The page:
IF YOU enjoy aggressive rollercoaster rides, you will be hooked on the takeoff and landing procedures on an aircraft carrier.
About two hours after taking off from Paya Lebar Airbase, the workhorse C-2A Greyhound is descending onto a small, moving patch about the size of six football fields in the South China Sea. The airmen are waving their arms to signal an impending arrested landing. It’s not as bad as it sounds, even if it is rather dramatic.
In the dimly lit cabin, the anticipation comes to a sharp halt as the plane hooks on to one of four flexible steel cables on the runway of the USS Theodore Roosevelt (TR) and goes from 250kph to 0kmh in just 3 seconds.
The two dozen passengers are thrown back in their seats — we fly facing the rear — and just as suddenly the pressure is off.
Even as we are getting over that abrupt tailhook landing, the rear door opens to reveal a hive of activity on the flight deck. As we climb out into the blinding sunshine, the sight of planes, helicopters, jets and predominantly men moving about purposefully is a lot of activity to take in, especially with goggles and headgear on.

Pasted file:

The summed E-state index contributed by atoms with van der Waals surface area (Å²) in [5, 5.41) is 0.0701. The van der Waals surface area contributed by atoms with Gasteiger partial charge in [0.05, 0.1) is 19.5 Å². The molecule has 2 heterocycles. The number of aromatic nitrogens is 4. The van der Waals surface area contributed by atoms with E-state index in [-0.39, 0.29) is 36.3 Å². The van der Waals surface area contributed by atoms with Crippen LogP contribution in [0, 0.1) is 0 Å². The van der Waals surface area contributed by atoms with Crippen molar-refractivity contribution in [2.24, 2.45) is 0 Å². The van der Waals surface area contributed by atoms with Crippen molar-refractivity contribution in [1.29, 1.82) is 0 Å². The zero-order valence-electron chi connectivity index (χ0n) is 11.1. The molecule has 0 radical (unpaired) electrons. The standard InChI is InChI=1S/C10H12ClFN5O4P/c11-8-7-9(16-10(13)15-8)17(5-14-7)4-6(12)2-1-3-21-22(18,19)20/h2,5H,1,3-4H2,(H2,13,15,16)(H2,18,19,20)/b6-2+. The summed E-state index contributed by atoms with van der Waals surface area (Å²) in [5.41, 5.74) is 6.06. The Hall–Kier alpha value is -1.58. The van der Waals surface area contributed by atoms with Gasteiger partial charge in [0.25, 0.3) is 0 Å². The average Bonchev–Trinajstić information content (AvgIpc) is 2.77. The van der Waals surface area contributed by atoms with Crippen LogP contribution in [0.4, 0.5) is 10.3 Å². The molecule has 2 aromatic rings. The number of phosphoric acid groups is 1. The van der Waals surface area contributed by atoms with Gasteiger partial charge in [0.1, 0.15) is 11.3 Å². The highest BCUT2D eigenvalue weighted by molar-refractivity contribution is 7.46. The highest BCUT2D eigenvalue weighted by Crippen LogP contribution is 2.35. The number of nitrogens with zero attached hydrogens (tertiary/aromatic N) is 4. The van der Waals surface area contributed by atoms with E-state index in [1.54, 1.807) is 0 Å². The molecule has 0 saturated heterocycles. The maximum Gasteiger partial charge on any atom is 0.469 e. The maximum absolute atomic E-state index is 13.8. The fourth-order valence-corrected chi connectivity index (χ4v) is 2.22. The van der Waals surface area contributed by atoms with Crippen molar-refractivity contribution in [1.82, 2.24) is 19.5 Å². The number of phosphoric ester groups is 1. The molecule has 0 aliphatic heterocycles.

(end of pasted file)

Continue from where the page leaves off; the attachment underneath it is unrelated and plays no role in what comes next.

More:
South China Sea Tussles
The 20-storey aircraft carrier is moving at a third of its top speed of 55kmh in preparation of the training activities to take place in the South China Sea. Into its last month of a seven-month sojourn, “America’s Big Stick”, as the TR is referred to, is part of a mission to reinforce the US’ global presence.
The trillions of dollars of commercial seafaring trade that passes through the South China Sea must be reason enough for a few countries to establish their claims about who has rights over stretches of the 3.5 million square kilometres of water.
The mood in the South China Sea has always been tense with disputes over islands and maritime boundaries involving China, Taiwan, Malaysia, Indonesia, Brunei, the Philippines and Vietnam.